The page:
Dave

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Hi Martin

Clearly storage is too cheap!    Also forgot to say that with my colour camera subs I only keep the calibrated files to save (a lot of)  space...  the other thing you need of course is some kind of system for naming 

Dave

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I do not even store the calibrated images, just the raw images, the stacked image, and then all my versions during processing. I can always recreate / reprocess from scratch using the raw files (although I have never done it so far).

I save everything of two hard drives (4 Tb each) and I have now filled 2 x 2 of those and I am about to start with the third couple.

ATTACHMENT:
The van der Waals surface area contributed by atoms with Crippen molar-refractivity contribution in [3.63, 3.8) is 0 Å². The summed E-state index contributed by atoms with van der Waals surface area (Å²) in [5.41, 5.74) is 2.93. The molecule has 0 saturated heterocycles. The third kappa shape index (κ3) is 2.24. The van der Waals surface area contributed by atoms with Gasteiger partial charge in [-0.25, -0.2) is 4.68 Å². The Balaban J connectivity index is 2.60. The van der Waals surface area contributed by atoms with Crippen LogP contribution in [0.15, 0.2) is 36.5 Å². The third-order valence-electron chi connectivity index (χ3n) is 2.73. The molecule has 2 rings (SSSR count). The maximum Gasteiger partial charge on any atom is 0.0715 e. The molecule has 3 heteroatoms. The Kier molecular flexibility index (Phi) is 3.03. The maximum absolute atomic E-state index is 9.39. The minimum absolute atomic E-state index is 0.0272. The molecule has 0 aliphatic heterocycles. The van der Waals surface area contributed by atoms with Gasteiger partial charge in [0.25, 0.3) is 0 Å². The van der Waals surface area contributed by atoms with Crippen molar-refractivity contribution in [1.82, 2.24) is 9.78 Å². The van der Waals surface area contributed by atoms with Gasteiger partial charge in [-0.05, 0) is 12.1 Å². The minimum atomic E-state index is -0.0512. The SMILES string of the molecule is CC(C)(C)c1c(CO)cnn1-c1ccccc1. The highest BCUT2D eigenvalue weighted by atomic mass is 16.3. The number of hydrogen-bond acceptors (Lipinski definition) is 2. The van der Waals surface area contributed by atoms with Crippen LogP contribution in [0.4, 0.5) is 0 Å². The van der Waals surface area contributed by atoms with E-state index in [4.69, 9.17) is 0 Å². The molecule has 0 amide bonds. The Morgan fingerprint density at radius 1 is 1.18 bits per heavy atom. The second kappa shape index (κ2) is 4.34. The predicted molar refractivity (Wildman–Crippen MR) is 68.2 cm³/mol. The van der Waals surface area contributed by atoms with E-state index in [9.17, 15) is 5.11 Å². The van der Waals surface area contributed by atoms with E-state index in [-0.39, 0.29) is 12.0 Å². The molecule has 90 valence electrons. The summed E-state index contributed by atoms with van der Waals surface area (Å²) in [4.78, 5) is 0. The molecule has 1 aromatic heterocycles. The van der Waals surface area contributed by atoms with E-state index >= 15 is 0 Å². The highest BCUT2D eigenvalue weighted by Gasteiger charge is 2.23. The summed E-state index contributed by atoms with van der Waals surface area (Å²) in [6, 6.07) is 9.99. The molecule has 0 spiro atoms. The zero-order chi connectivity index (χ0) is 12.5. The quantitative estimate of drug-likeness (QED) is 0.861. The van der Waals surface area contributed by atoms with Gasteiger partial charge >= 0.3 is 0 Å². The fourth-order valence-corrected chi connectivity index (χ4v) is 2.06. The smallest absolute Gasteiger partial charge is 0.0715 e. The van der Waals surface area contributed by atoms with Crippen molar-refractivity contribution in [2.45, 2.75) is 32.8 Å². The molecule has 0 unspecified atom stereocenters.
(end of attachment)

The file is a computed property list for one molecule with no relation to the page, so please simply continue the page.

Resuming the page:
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I hit trouble when I started using a full-frame  mono CMOS camera at Roboscopes.com. Each FIT original sub is 120MB, and each Pixinsight processed sub 240MB. So a recent image with all the filters and the intermediate process steps generated by WBPP in Pixinsight is 241GB.

I now keep only the original subs and the master integrated frames. I found that I very rarely went back to calibrated, cosmetisized or registered subs. If there was a problem, I usually wanted to make a selection of the raw original subs , or chose different darks/flats, and re-run WBPP. So I found no value in retaining all the intermediates in .XISF format. I now dump those once I am reasonably happy with the integrated masters. If I need to reprocess I go back to the original subs.

Yes it takes more time to run WBPP again, but it is a background task I can leave running whilst I am doing other things or overnight.

For older images I store the original subs as a zip file in an archive.